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San Francisco Jazz Scene Mainstayby James Hale
Copyright © 2004 James Hale
Strongly opinionated and superbly literate, longtime Bay Area resident Grover Sales was the kind of jazz critic who left no doubt about where he stood on issues ranging from the genius of Lenny Bruce to the paucity of gay jazz musicians.
During a career that spanned 50 years Sales wrote about jazz, film and cultural politics and published widely in the San Francisco Chronicle, San Francisco Magazine, the Los Angeles Times, the Tiburon Ark and Gene Lees' Jazzletter. He wrote three books: Jazz: America's Classical Music, a biography of John Maher and, with his wife Georgia, The Clay-Pot Cookbook, which sold more than 800,000 copies.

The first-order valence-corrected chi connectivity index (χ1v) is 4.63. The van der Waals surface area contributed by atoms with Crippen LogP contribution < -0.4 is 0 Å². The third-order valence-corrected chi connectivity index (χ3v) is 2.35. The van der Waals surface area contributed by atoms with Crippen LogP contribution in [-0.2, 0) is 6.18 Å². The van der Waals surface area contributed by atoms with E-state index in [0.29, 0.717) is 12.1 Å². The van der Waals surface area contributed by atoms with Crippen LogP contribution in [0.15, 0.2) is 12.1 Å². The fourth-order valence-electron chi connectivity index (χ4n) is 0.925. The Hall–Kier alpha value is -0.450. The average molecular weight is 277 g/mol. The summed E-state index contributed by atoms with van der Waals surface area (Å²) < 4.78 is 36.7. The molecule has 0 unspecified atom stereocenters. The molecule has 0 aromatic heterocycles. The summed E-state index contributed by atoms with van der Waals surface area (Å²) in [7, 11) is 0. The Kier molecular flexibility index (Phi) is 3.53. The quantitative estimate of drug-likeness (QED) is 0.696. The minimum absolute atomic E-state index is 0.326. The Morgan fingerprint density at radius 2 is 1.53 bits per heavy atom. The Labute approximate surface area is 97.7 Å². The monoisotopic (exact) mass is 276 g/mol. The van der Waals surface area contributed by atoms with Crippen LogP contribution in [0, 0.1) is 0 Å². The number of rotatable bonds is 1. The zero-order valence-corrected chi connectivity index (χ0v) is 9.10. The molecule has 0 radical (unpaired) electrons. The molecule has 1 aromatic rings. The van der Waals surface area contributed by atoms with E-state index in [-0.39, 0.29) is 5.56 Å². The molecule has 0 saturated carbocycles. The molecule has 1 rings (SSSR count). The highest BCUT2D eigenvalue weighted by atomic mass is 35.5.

Sales was also publicist for the Monterey Jazz Festival from its birth in 1958 until 1965, and for the hungry i nightclub. He also did freelance publicity work for artists such as Duke Ellington, Louis Armstrong, Judy Garland and Dick Gregory, and wrote liner notes for several Fantasy recordings.
Over the years, he taught jazz history courses at Stanford University, the San Francisco Conservatory of Music, San Francisco State University and the JazzSchool.
Sales became a jazz fan at 16, after hearing a broadcast of Benny Goodman's band with drummer Gene Krupa, and later became what he called "an inveterate Ellington groupie" after hearing a recording of "Black And Tan Fantasy".
After serving in the Army Air Corps in Southeast Asia during World War II, Sales studied at Reed College in Portland, Oregon, and then settled in the Bay Area, where he received a BA in history from the University of California at Berkeley.
In addition to his wife, Sales is survived by a daughter and two step-sons.^ Top
Editor of Jazzhouse.org.